This is based on my contribution to a discussion held at the 2019 William T Grant URE meeting
Most of us who are involved with the research world – as researchers, as funders, as practitioners, and/or as audiences of different kinds – do so because we share a wish to change the world for the better. For many of us, this translates into ‘doing more, better research’. Yet to truly ensure that we are able to improve social outcomes, we have to be sure that we’re doing the right research, and that it is being used in the right way. This means we need to understand what we mean by ‘use’, as our model of ‘use’ informs how we do our research, how we think about impact, and how we try and achieve it.
Those of us in working in the meta-field of evidence production and use often use Carol Weiss’s typology of use. Her 7 types (knowledge-driven (instrumental), problem-solving, political, tactical, interactive, enlightenment, and research as intellectual enterprise) are often used to inform how we develop and implement strategies to increase improve and measure use. Yet too often, we use this typology to diagnose which category of use we are observing, and lose sight of the fact that all use implies a user and a context. Weiss’s typology has attained an analytical status she probably never intended.
So, what would it mean to take the user and the context seriously? I’d like to offer three metaphors which might help us think about what ‘use’ means, when considering these aspects. These metaphors describe, for me, a (somewhat painful) journey towards involving grappling with insights crossing sectors and disciplines.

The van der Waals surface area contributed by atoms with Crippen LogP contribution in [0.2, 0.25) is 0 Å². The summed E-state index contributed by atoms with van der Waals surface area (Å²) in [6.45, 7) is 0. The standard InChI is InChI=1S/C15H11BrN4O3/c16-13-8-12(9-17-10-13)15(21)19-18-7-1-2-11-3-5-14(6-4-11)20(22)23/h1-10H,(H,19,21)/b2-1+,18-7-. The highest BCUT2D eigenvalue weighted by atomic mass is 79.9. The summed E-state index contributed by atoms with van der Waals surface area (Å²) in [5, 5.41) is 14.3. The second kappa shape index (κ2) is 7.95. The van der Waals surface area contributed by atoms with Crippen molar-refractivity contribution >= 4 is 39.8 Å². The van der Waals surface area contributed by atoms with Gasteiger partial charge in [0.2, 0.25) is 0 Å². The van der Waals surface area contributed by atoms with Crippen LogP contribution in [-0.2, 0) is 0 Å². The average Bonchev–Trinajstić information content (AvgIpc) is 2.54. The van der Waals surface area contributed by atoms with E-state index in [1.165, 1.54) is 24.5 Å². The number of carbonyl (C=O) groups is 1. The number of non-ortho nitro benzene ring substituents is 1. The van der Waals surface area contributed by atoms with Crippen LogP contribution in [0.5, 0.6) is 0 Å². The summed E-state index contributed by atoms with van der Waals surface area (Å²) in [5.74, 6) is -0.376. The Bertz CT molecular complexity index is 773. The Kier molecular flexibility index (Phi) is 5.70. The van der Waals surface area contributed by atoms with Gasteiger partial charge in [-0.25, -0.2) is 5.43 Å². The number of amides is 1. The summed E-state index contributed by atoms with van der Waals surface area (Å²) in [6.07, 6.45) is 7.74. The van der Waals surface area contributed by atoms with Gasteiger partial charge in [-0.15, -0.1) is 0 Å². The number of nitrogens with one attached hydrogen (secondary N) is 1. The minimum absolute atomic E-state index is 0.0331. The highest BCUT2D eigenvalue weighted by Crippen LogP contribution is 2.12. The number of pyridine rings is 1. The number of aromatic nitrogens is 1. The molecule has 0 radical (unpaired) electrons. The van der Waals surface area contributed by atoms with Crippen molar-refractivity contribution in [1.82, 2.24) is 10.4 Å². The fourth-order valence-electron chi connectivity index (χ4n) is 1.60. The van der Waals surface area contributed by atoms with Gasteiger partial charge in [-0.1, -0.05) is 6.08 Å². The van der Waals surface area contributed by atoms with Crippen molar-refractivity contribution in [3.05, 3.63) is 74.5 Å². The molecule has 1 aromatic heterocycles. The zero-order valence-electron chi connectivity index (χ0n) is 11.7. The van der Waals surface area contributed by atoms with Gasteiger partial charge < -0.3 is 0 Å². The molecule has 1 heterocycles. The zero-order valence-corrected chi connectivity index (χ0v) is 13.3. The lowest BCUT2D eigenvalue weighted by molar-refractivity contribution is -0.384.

Assembling a jigsaw puzzle
When we first enter the evidence use space, we often imagine that decision-makers (the ‘users’) are in the business of assembling a jigsaw puzzle. We recognise that many kinds of evidence go into a decision, and that when all the pieces are assembled, a picture is revealed which tells decision-makers what to do next. In this scenario, the role of researchers is to produce polished jigsaw pieces, even to shape them according to a policymakers’ perspective; and the role of policymakers is to create a vision and populate it with useful evidence. This model of use (assembling, informing, selecting) is compatible with all of Carol’s types, and has directly informed strategies which researchers use to measure (impact!) and increase use. If the role of research is to provide content for or support policy and practice decisions, then our strategies are to amplify both quality and volume of our jigsaw pieces; to tailor out messages and to disseminate as widely as possible, and our impact can be quantified.
Cooking a stew
Once we have been involved in this type of activity for a while, researchers often recognise that in fact, decision-making is not about assembling a picture which reveals an obvious answer. Rather, there are many people standing round the table, many institutional rules and processes which influence decisions and processes. We start to see the decision-making context more along the lines of cooking a stew together. We’re not always certain what the end product might be, but we can see that there is an end point we’re moving towards. Researchers and decision-makers might work together to select a recipe, to select and process the freshest, tastiest ingredients. They might even talk about what to plant in next years’ garden. Here, one can see that ‘use’ starts to look like ‘finding an appropriate balance’. No one wants an over-salted stew, after all. And the strategies we use when thinking of use in this way tend to focus on collaborative research practices – for example coproduction and stakeholder engagement.